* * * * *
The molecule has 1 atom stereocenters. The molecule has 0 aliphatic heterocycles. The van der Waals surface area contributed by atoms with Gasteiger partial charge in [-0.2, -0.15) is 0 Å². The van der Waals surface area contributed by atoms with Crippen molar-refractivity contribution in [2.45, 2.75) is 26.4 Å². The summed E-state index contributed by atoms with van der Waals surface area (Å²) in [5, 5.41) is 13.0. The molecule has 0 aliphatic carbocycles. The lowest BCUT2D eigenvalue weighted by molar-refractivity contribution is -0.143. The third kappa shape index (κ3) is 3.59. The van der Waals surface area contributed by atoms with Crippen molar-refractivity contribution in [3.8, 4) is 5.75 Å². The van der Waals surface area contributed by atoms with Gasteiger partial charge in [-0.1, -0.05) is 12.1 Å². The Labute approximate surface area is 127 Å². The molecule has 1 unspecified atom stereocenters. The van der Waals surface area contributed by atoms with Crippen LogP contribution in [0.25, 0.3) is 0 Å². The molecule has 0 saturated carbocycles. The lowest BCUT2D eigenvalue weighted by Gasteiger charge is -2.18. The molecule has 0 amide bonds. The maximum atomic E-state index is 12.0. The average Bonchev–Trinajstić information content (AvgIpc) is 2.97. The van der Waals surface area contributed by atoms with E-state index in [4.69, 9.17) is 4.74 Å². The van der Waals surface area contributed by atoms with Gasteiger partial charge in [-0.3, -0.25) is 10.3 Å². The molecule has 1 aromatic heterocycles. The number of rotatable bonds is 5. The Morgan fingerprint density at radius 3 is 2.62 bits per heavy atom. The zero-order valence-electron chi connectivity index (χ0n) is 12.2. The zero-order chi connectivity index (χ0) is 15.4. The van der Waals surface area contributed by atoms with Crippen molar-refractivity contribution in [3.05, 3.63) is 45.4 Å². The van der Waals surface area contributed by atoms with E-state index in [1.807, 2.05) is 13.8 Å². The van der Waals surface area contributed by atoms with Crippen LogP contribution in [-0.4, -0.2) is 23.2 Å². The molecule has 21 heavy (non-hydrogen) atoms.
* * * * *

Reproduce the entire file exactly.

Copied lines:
The molecule has 1 atom stereocenters. The molecule has 0 aliphatic heterocycles. The van der Waals surface area contributed by atoms with Gasteiger partial charge in [-0.2, -0.15) is 0 Å². The van der Waals surface area contributed by atoms with Crippen molar-refractivity contribution in [2.45, 2.75) is 26.4 Å². The summed E-state index contributed by atoms with van der Waals surface area (Å²) in [5, 5.41) is 13.0. The molecule has 0 aliphatic carbocycles. The lowest BCUT2D eigenvalue weighted by molar-refractivity contribution is -0.143. The third kappa shape index (κ3) is 3.59. The van der Waals surface area contributed by atoms with Crippen molar-refractivity contribution in [3.8, 4) is 5.75 Å². The van der Waals surface area contributed by atoms with Gasteiger partial charge in [-0.1, -0.05) is 12.1 Å². The Labute approximate surface area is 127 Å². The molecule has 1 unspecified atom stereocenters. The van der Waals surface area contributed by atoms with Crippen LogP contribution in [0.25, 0.3) is 0 Å². The molecule has 0 saturated carbocycles. The lowest BCUT2D eigenvalue weighted by Gasteiger charge is -2.18. The molecule has 0 amide bonds. The maximum atomic E-state index is 12.0. The average Bonchev–Trinajstić information content (AvgIpc) is 2.97. The van der Waals surface area contributed by atoms with E-state index in [4.69, 9.17) is 4.74 Å². The van der Waals surface area contributed by atoms with Gasteiger partial charge in [-0.3, -0.25) is 10.3 Å². The molecule has 1 aromatic heterocycles. The number of rotatable bonds is 5. The Morgan fingerprint density at radius 3 is 2.62 bits per heavy atom. The zero-order valence-electron chi connectivity index (χ0n) is 12.2. The zero-order chi connectivity index (χ0) is 15.4. The van der Waals surface area contributed by atoms with Crippen molar-refractivity contribution in [3.05, 3.63) is 45.4 Å². The van der Waals surface area contributed by atoms with E-state index in [1.807, 2.05) is 13.8 Å². The van der Waals surface area contributed by atoms with Crippen LogP contribution in [-0.4, -0.2) is 23.2 Å². The molecule has 21 heavy (non-hydrogen) atoms.